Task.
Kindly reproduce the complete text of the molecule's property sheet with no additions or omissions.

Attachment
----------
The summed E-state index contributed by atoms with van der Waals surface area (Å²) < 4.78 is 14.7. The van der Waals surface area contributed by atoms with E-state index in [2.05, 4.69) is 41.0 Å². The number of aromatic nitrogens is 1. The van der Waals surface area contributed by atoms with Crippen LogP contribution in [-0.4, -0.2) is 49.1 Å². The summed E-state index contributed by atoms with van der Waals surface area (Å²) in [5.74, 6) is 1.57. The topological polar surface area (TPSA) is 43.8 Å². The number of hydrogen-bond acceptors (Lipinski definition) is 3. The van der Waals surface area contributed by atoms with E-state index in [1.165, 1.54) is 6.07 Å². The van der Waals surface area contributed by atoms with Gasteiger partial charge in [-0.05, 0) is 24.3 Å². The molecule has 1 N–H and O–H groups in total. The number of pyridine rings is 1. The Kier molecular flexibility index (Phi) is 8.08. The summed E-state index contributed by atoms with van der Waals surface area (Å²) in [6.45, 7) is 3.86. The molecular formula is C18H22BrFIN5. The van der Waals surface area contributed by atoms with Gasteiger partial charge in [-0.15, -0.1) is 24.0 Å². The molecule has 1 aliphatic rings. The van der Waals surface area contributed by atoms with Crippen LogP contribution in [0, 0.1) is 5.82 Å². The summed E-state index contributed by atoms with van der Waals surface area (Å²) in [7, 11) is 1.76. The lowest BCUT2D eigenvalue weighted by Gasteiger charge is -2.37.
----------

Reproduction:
The summed E-state index contributed by atoms with van der Waals surface area (Å²) < 4.78 is 14.7. The van der Waals surface area contributed by atoms with E-state index in [2.05, 4.69) is 41.0 Å². The number of aromatic nitrogens is 1. The van der Waals surface area contributed by atoms with Crippen LogP contribution in [-0.4, -0.2) is 49.1 Å². The summed E-state index contributed by atoms with van der Waals surface area (Å²) in [5.74, 6) is 1.57. The topological polar surface area (TPSA) is 43.8 Å². The number of hydrogen-bond acceptors (Lipinski definition) is 3. The van der Waals surface area contributed by atoms with E-state index in [1.165, 1.54) is 6.07 Å². The van der Waals surface area contributed by atoms with Gasteiger partial charge in [-0.05, 0) is 24.3 Å². The molecule has 1 N–H and O–H groups in total. The number of pyridine rings is 1. The Kier molecular flexibility index (Phi) is 8.08. The summed E-state index contributed by atoms with van der Waals surface area (Å²) in [6.45, 7) is 3.86. The molecular formula is C18H22BrFIN5. The van der Waals surface area contributed by atoms with Gasteiger partial charge in [-0.15, -0.1) is 24.0 Å². The molecule has 1 aliphatic rings. The van der Waals surface area contributed by atoms with Crippen LogP contribution in [0, 0.1) is 5.82 Å². The summed E-state index contributed by atoms with van der Waals surface area (Å²) in [7, 11) is 1.76. The lowest BCUT2D eigenvalue weighted by Gasteiger charge is -2.37.